The IET carries out annual surveys of businesses to gauge the state of skills in the engineering and technology sector.
The 2012 survey is the seventh survey in the series and indicates that for the first time since the recession, companies have the confidence to expand their engineering workforce in the medium term. The planned recruitment is clearly good news, suggesting increased confidence in the economic outlook, but if firms are unable to fill their vacancies the economy will continue to shrink. The challenge for government, academia and industry is to ensure that this demand attracts more people through technical training into engineering. More than a third of respondents reported that new engineering, IT and technical recruits do not meet reasonable expectations for levels of skills. The biggest skills gap amongst new recruits was reported to be a lack of practical experience, especially amongst graduate employees. Notably, almost half of respondents stated they would employ more apprentices in four to five years’ time. However, the quality of apprenticeships must be ensured and need to be seen as a starting point to a successful engineering career, not just a way into a job.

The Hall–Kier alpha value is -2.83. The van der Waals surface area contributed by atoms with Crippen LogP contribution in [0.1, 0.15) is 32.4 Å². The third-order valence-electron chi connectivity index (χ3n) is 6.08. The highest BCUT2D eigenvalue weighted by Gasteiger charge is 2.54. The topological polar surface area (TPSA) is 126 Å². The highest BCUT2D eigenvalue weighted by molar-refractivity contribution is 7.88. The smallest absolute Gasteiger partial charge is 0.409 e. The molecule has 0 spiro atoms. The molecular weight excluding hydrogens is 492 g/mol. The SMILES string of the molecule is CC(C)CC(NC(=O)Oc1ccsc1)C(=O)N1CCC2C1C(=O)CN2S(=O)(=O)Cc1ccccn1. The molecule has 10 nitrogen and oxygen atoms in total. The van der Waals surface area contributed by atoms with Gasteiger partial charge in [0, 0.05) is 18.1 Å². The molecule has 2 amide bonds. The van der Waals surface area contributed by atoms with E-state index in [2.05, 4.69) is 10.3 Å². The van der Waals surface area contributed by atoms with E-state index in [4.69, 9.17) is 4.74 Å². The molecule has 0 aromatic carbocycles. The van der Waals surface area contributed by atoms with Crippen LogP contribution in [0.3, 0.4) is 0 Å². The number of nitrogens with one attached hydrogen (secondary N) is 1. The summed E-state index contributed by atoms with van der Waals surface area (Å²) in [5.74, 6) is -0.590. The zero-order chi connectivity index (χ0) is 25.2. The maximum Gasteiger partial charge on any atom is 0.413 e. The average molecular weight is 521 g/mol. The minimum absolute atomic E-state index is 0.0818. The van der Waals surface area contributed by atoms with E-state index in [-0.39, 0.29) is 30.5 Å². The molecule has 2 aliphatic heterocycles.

This document examines the issues found in the 2012 Skills Survey and suggests actions that could be used to by government and academia.